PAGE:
One has to cultivate his knowledge regarding concept of Kamma and Punabbhava. It is the path to arise confidence in kamma and rebirth. Just because, kamma and rebirth are described in texts one must not believe it as it is. He has to analyze it and think rationally before believe the Buddha or his teaching. 

2)  Belief in the three characteristics of existence. Doctrine of dependent origination (pañccasamuppāda) 
    All are impermanent, (anicca), Suffering (dukkha), Devoid of self (anatta). All are results of causes.   

3)  Belief in the Three-Refuges (teruvan)
    The end of the investigation of dhamma will be the confidence of noble triple gem. 

    ex: a certain house holder called Upali was a follower of Nighanthanathaputta. But after listening to Dhamma of the Buddha he was willing to be a follower of the Buddha and go for refuge to the triple gem. The reason is he was confident in the Buddha, Dhamma , and the Sangha after listening to the Dhamma.

4) Belief in the results of actions (kamma-phala) and Nibbāņa as the   final attainment.

Kammassakomhi kammadāyādo kammayoni kammabandu kammapatisarano yaŋ kammaŋ karissāmi kalyanaŋ vā pāpakaŋ vā tassa dāyādo bhavissāmi’ti…

This is the prescribed way to be confident in Kamma theory in Buddhist teaching. Anyone must not believe in this theory merely because it is in the texts or in the tradition. Being rational and come to a conclusion like the person called Subha came to know about Kamma and its’ results.

Subha came to the Buddha and questioned about the variety of the people in this society. Some have long life while others have a short life, some are rich and some are poor, some are famous and some are not famous… etc. and finally he came to a conclusion about the reason behind this variety in the society is affected by the theory of kamma. But Buddha just declared the only reason.

lokiya-Saddhā and lokuttara-Saddhā

In the Abhidhamma-books like Paţţhāna and Kathāvatthu, two levels of Saddhā are distinguished namely:

Mundane Saddhā (lokiya-Saddhā) which is the lower level of faith. People who still not attended to any level of the realization follows this confidence. For example king kosala had a great devotion about the Buddha but he was unable to attain any level of the realization. But regularly he visited the Buddha and discussed the Dhamma. Sometimes this saddha can be changed according to the mentality of the person. This type of confidence is known as lokiya-Saddhā.

Supramundane Saddhā (lokuttara-Saddhā) which is a higher level of Saddhā. Those who have attained to any level of the realization has this confidence and it is not a changeable quality. For example, Mahakassapa maha thera went to the forest and lived in the forest. The reason for this was, people misunderstood him as the Buddha. As a result he left the village and lived in the forest till his passing away because of his confidence in the Buddha.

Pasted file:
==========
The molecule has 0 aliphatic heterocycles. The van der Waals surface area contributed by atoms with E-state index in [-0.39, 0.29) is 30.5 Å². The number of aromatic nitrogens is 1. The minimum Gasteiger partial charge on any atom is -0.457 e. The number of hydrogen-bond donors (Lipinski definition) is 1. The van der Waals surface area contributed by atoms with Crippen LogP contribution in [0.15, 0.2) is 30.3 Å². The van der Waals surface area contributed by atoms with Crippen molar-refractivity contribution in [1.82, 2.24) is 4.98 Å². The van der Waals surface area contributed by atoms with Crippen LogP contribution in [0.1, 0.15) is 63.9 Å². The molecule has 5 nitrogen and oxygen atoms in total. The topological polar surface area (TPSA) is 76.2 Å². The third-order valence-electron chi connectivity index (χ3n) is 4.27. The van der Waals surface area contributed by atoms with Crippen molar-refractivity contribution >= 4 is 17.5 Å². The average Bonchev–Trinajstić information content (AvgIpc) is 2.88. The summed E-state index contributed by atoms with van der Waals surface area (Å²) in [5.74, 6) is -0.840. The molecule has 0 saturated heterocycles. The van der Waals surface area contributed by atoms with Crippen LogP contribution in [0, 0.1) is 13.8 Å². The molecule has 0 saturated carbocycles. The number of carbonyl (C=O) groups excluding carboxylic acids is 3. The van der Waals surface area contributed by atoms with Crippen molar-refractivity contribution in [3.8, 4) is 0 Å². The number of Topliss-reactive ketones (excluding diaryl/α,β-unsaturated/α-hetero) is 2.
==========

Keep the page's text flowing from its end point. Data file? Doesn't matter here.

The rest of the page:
According to the sammādiţţi sutta of majjima nikāya. There it is described how right view is acquired, which establishes faith in the doctrine. One way is to know what is wholesome and what is unwholesome. When one understands this well.

 Misunderstandings in relate with “Saddhā”

Saddha is a main concept which has to be understood in correct manner in Budhist teachings. Some appear to be using shardha or Sardha instead of sraddha or Saddha. But it is a wrong usage. Other religious followers also are faithful in their religious teachings, but the way of believing the Buddhist teaching is more different than other religious teachings. The Buddhist saddha is based on free thinking. One is the person who has to decide whether he follows the path or not. But other religions order their followers to believe their teachings. But Buddhism does not take such irrational path.   

The word ‘Adahayi’(Believe) comes directly from the Pali word Saddahati. It means to keep something well in mind.

Some sense and believe that “Saddha”, is insignificant in the Nobel path. But, it is the “Base” for the  realization of doctrine of the Buddha.

Significant role played by “Saddhā” in Nobel path

            Prof. K.N. Jayathilaka in his “Early Buddhist Theory of Knowledge” emphasizes, ten applications of Saddha in Noble path such as,

The Chaŋkī Discourse of the Majjima-Nikàya illustrates that five factors including Saddhā that may turn out in two different ways here and now, viz. Confidence (saddhā), approval (ruci), oral tradition (anussava), reasoned cogitation (ākāraaparivitakka), and reflective acceptance of a view (diññhinijjhānakkhanti).

But Saddhā of a person in whom one believes can be determined after investigation of his physical and mental behaviour. However the Saddhà is highly personalized. It cannot be proved to be accepted by other.   


Buddhist saddha is a feeling that mixed with the confidence in a rational way rather than hanging of a wrong view according to the tradition. First one has to be pleasant about the person who follows tha teaching. After he places Saddhā toward him; filled with Saddhā he visits him and pays respect to him; this is the first step of the Saddha
When the person is seeing great behavior from the particular person, he pay respect to him. Having paid respect to him, he gives ear to what he says, when he gives ear, he hears the Dhamma; having heard the Dhamma, he memorizes it and examines the meaning of the teachings he has memorized; when he examines their meaning, he gains a reflective acceptance of those teachings; when he has gained a reflective acceptance of those teachings, enthusiasm springs up.

This is the proper manner that Buddhism is showing to the all the people in this cycle of birth.

Ven. Sumiththa T.
Sri Lankan Buddhist Cultural Centre - Hong Kong 
3F, 27 Sheung Heung Road, To Kwa Wan, 
Kowloon, Hong Kong